Retired teacher Larry Weber is the author of several books, including “Butterflies of the North Woods,” “Spiders of the North Woods,” “Webwood” and “In a Patch of Goldenrods.” Contact him c/o firstname.lastname@example.org.
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Foxes and coyotes are common neighbors throughout the winter, and it was not the recent thaw that brought them out. They were responding to other changes. These January days are their breeding season. Since we are cold and a long way from spring, it seems a bit weird that this month and the start of the next would be the breeding time of coyotes.
About the size of a blue jay, the shrike is light on the undersides, gray on the back with wings and tail black. Adults also wear a black "mask" over the eyes. Taking a closer look, we see also that shrikes have a hooked beak as seen in raptors. And like raptors, they are winter predators of birds and small mammals. Since their feet lack talons, they are classified as songbirds not raptors. Shrikes will go after smaller birds and if catching them, they need help to feed on them. Prey is impaled on tree branches or other convenient sites so that they can use the hooked beak to feed. Due to this behavior, they have called "butcher birds." <
Back at the house, word spread among local birds that food was available here. The seven species that regularly came here — chickadees, jays, nuthatches and downy, hairy and red-bellied woodpeckers — were joined by others, and the number of kinds almost doubled. Wild turkeys have been here each day as well as pine grosbeak, goldfinch, redpoll, pileated woodpecker and a junco that came back after an absence of three weeks. <
Like many others who spend the entire cold season in the Northland, I put out food for birds. Unlike some of the local avian feeders, I do not keep the feeding sites stocked with grain throughout the year. I began the feeding and watching of birds this year about the middle of October.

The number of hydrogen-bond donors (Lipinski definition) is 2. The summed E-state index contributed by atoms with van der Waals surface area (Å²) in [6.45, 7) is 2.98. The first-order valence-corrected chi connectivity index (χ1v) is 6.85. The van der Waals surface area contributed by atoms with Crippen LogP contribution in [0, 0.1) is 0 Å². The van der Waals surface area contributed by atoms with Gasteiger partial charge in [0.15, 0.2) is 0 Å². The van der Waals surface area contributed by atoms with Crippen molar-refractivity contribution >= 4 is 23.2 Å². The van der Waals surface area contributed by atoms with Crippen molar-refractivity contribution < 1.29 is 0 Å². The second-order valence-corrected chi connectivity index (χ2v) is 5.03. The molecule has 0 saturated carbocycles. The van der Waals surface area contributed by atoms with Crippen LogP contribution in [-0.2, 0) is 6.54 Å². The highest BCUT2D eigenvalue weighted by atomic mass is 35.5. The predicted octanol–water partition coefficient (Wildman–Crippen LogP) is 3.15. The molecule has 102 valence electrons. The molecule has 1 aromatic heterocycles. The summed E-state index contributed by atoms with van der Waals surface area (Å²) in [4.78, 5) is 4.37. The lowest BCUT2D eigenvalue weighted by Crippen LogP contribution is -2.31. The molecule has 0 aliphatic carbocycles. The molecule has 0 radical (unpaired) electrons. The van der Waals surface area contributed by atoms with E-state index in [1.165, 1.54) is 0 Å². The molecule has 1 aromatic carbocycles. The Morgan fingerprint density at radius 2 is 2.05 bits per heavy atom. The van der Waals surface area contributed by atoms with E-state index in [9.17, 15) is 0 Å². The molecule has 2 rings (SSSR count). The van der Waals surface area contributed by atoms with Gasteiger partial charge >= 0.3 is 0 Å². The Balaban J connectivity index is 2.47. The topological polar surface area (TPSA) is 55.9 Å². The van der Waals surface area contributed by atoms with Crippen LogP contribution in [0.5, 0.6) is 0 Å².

Deer, fox, coyote, squirrel, mouse, vole and shrew tracks are present nearly every time I winter walk and so were not a surprise. But others were here, too. In the forest, a porcupine waddled through. In the field, I noted where a weasel leapt through the crusty snow. In the woods, its cousin, the fisher movement was discovered. And in a few secluded sites, I saw where the snowshoe hare, probably turning from brown to white, had hopped about. <
These big dragonflies are of several colors, but mostly blue-green with various spots. Also here are the small red meadowhawks. Plenty of variety is seen also with these little dragonflies, but mostly, the males are red, the females are yellowish. Among the darners, a common one — the green darners — are restless now as they are taking flight on a south-bound migration.
Butterflies, frequently the white cabbage and the yellow sulphurs, are here along with stinkbugs, crane flies and small red dragonflies. Here too are a couple of kinds of grasshoppers. All of these insects are living their last days as we move towards October.
Berries are small fruits that have formed a covering their seeds. (An exception: strawberry seeds are on the outside.) Often they are very colorful and good tasting to get the attention of passing animals that will pick and eat these berries, thereby dispersing the plants seeds. Though many are edible for us, we are not going to eat lots that I see in the woods.
With no chlorophyll or need to use sunlight to manufacture food, fungi thrive in the shade. They are of many shapes and sizes. And though colors can vary and also be quite pronounced in fungi, they are not usually green. We tend to think of mushrooms when thinking of fungi, but the familiar mushrooms as seen on our lawn are only some of what we can now find in the woods.
And at Hawk Ridge in Duluth, the raptor flights are going overhead by mid-month. With these activities in the lives of birds, they are no longer singing. August days can be strangely silent, devoid of bird songs. This void is partially filled by insects as crickets, grasshoppers, katydids and cicadas all add their noises to the scene. Not as abundant as they were in July, local Lepidoptera of butterflies and moths are still active. We see them each day. But there is much more in this awesome month.